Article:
She got onto the bus the next day and then she showed me a picture she had drawn. She said, “Devin, I am writing a story too.” A hint of panic struck my stomach. She wasn’t the type to write stories or draw. Her story was identical to my story. I didn’t think this kind of thing could happen. While looking at her drawing on the paper, it was an exact replica of the drawing in my story.

When I saw the picture she’d drawn a hint of panic struck through me and curdled my stomach. Her story was identical to mine and the pictures of the fairies resembled mine. At that young age, I experienced the fear that came along with someone stealing your ideas or work.

This is something that I never thought would be possible. I thought everyone had their own unique ideas and that they wouldn’t ever think of stealing other people’s ideas. I sure know I wouldn’t.

I remember crying that night. I was super worried that this girl had stolen my story and characters.

It didn’t just feel like she was stealing my ideas, but it also felt like she was stealing my identity.

Not only was she stealing my characters and story, it also felt like she was stealing my identity.My identity.

That’s who I am.

It was hard to experience that, especially as a young child.

My parents always told me to be myself. It's so sad, to see other people not being themselves.I thought all children were told that. But after a few years in Elementary School, I found out that many of the kids had grown up imitating others.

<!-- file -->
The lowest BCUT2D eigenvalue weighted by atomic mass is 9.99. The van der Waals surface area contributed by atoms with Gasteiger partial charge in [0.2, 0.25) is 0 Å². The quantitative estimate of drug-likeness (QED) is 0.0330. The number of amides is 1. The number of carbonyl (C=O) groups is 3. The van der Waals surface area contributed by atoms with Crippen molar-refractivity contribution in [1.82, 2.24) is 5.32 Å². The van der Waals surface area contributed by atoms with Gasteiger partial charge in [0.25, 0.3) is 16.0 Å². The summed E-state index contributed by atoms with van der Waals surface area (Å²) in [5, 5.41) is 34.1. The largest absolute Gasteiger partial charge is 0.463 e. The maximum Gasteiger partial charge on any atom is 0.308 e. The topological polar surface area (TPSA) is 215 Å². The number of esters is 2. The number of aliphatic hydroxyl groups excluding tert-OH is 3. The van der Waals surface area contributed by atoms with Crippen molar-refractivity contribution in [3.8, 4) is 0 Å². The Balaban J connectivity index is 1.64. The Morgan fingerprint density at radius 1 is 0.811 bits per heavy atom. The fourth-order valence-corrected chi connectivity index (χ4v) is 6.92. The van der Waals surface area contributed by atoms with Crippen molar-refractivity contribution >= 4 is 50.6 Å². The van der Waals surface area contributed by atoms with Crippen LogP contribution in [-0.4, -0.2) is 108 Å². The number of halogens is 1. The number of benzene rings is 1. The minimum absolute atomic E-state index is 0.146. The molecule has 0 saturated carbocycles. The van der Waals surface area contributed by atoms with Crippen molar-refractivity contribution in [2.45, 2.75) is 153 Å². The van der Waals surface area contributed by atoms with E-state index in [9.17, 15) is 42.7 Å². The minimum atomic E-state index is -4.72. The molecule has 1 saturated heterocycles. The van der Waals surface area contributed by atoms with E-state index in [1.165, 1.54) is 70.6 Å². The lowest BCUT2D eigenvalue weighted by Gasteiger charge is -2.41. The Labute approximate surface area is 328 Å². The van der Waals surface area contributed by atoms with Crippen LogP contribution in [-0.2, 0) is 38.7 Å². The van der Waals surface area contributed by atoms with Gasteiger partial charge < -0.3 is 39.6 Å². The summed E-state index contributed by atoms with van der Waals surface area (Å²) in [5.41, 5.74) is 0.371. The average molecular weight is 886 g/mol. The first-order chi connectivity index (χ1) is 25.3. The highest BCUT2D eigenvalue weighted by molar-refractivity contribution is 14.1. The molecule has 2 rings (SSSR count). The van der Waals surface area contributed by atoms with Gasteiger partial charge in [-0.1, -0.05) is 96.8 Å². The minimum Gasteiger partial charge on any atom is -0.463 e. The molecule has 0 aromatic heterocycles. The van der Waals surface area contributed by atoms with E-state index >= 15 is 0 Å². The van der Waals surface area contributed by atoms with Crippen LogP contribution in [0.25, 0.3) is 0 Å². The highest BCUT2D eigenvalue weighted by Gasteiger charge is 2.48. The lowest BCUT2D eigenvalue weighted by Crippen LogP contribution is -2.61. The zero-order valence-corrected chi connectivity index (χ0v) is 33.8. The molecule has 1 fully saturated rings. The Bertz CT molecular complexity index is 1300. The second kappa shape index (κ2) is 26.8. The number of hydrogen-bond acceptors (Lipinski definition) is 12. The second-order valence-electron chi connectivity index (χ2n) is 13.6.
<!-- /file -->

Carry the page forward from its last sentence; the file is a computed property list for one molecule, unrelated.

From the moment after I experienced the bus copy-er, I was very careful with my ideas. I barely told anyone. Just my parents. It remained that way, well into college.

I barely told anyone. Just my parents. It remained that way, well into college.

I didn’t trust anyone with my ideas and was scared people would steal my ideas again. I don’t understand why people copy other’s work. Do you?

You were created to be unique. If we are not ourselves, then who are we?

“Be yourself, everyone else is taken.” – Oscar Wilde

If you take a look at a person, what do you see? All that a person can see of an individual is their outward appearance and their personality. And that isn’t everything that makes up a person. Every person is on a journey.

Embrace your uniqueness #beyou

When people copy others they are downgrading themselves.

What a person sees isn’t everything and just because that person sings amazingly, dresses cutely, or has good ideas, that doesn’t give a person the right to try and be that person – Because that is their personality and not the imitators.

Don't downgrade yourself by copying people. #copycat

Ever been copied? If so, read on for some helpful tips on how you can deal with your copy-cat.

Do you have a copycat? Here are some helpful tips to help you deal with yours.

Dealing with a copycat? If so, what helped you deal with them?